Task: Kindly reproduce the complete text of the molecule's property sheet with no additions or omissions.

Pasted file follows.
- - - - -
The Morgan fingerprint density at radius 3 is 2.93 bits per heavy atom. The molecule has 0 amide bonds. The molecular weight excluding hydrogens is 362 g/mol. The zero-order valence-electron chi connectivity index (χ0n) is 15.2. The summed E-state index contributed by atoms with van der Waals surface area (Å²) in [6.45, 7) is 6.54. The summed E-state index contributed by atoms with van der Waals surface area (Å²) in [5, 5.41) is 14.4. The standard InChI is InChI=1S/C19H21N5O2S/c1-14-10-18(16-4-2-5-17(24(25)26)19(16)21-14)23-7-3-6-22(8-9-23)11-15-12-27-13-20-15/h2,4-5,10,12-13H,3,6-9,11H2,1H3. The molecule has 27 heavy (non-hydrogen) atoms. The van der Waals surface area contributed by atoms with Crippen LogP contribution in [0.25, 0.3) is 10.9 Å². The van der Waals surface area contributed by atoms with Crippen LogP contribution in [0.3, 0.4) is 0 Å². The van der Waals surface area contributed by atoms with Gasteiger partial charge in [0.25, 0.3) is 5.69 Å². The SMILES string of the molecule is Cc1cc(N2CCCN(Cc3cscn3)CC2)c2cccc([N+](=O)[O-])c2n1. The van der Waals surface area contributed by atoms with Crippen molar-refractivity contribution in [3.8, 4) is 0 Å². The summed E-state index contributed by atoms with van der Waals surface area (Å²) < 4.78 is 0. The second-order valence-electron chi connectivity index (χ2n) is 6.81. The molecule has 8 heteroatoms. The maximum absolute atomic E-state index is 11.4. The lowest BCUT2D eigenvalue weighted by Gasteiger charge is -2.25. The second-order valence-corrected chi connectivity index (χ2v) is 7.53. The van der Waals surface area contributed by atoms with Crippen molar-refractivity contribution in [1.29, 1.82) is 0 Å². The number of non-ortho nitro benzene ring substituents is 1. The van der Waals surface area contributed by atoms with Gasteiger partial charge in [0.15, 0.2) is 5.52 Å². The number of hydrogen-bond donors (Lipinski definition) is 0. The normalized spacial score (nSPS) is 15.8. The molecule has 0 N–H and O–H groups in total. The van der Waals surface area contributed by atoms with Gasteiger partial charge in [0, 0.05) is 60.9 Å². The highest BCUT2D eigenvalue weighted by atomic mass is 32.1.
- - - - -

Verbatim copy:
The Morgan fingerprint density at radius 3 is 2.93 bits per heavy atom. The molecule has 0 amide bonds. The molecular weight excluding hydrogens is 362 g/mol. The zero-order valence-electron chi connectivity index (χ0n) is 15.2. The summed E-state index contributed by atoms with van der Waals surface area (Å²) in [6.45, 7) is 6.54. The summed E-state index contributed by atoms with van der Waals surface area (Å²) in [5, 5.41) is 14.4. The standard InChI is InChI=1S/C19H21N5O2S/c1-14-10-18(16-4-2-5-17(24(25)26)19(16)21-14)23-7-3-6-22(8-9-23)11-15-12-27-13-20-15/h2,4-5,10,12-13H,3,6-9,11H2,1H3. The molecule has 27 heavy (non-hydrogen) atoms. The van der Waals surface area contributed by atoms with Crippen LogP contribution in [0.25, 0.3) is 10.9 Å². The van der Waals surface area contributed by atoms with Crippen LogP contribution in [0.3, 0.4) is 0 Å². The van der Waals surface area contributed by atoms with Gasteiger partial charge in [0.25, 0.3) is 5.69 Å². The SMILES string of the molecule is Cc1cc(N2CCCN(Cc3cscn3)CC2)c2cccc([N+](=O)[O-])c2n1. The van der Waals surface area contributed by atoms with Crippen molar-refractivity contribution in [3.8, 4) is 0 Å². The summed E-state index contributed by atoms with van der Waals surface area (Å²) < 4.78 is 0. The second-order valence-electron chi connectivity index (χ2n) is 6.81. The molecule has 8 heteroatoms. The maximum absolute atomic E-state index is 11.4. The lowest BCUT2D eigenvalue weighted by Gasteiger charge is -2.25. The second-order valence-corrected chi connectivity index (χ2v) is 7.53. The van der Waals surface area contributed by atoms with Crippen molar-refractivity contribution in [1.29, 1.82) is 0 Å². The number of non-ortho nitro benzene ring substituents is 1. The van der Waals surface area contributed by atoms with Gasteiger partial charge in [0.15, 0.2) is 5.52 Å². The number of hydrogen-bond donors (Lipinski definition) is 0. The normalized spacial score (nSPS) is 15.8. The molecule has 0 N–H and O–H groups in total. The van der Waals surface area contributed by atoms with Gasteiger partial charge in [0, 0.05) is 60.9 Å². The highest BCUT2D eigenvalue weighted by atomic mass is 32.1.